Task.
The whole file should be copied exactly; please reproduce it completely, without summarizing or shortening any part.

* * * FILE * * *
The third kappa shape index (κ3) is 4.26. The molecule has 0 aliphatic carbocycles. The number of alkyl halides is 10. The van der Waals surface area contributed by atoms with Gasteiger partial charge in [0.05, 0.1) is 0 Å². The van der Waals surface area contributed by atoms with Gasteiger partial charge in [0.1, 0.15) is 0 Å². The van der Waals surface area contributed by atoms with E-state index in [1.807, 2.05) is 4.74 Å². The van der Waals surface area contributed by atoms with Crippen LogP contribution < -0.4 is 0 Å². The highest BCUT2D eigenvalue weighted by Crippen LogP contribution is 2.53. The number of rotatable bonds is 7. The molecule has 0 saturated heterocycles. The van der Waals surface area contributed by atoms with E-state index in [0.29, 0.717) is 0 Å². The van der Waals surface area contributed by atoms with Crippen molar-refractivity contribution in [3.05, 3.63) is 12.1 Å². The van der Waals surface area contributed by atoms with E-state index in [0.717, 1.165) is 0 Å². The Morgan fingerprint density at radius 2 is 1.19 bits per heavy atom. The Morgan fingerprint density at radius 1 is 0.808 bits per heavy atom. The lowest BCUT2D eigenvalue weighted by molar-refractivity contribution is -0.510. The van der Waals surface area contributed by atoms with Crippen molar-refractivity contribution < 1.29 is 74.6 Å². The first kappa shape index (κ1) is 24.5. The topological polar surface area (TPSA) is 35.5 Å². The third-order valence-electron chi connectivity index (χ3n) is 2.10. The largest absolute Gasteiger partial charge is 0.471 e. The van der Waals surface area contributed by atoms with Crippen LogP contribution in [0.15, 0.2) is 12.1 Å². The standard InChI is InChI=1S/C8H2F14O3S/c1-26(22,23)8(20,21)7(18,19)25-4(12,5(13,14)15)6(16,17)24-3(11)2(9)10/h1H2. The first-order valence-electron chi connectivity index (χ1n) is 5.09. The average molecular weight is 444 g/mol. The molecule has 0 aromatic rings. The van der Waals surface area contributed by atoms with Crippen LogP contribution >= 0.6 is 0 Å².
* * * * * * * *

The third kappa shape index (κ3) is 4.26. The molecule has 0 aliphatic carbocycles. The number of alkyl halides is 10. The van der Waals surface area contributed by atoms with Gasteiger partial charge in [0.05, 0.1) is 0 Å². The van der Waals surface area contributed by atoms with Gasteiger partial charge in [0.1, 0.15) is 0 Å². The van der Waals surface area contributed by atoms with E-state index in [1.807, 2.05) is 4.74 Å². The van der Waals surface area contributed by atoms with Crippen LogP contribution < -0.4 is 0 Å². The highest BCUT2D eigenvalue weighted by Crippen LogP contribution is 2.53. The number of rotatable bonds is 7. The molecule has 0 saturated heterocycles. The van der Waals surface area contributed by atoms with E-state index in [0.29, 0.717) is 0 Å². The van der Waals surface area contributed by atoms with Crippen molar-refractivity contribution in [3.05, 3.63) is 12.1 Å². The van der Waals surface area contributed by atoms with E-state index in [0.717, 1.165) is 0 Å². The Morgan fingerprint density at radius 2 is 1.19 bits per heavy atom. The Morgan fingerprint density at radius 1 is 0.808 bits per heavy atom. The lowest BCUT2D eigenvalue weighted by molar-refractivity contribution is -0.510. The van der Waals surface area contributed by atoms with Crippen molar-refractivity contribution < 1.29 is 74.6 Å². The first kappa shape index (κ1) is 24.5. The topological polar surface area (TPSA) is 35.5 Å². The third-order valence-electron chi connectivity index (χ3n) is 2.10. The largest absolute Gasteiger partial charge is 0.471 e. The van der Waals surface area contributed by atoms with Crippen LogP contribution in [0.15, 0.2) is 12.1 Å². The standard InChI is InChI=1S/C8H2F14O3S/c1-26(22,23)8(20,21)7(18,19)25-4(12,5(13,14)15)6(16,17)24-3(11)2(9)10/h1H2. The first-order valence-electron chi connectivity index (χ1n) is 5.09. The average molecular weight is 444 g/mol. The molecule has 0 aromatic rings. The van der Waals surface area contributed by atoms with Crippen LogP contribution >= 0.6 is 0 Å².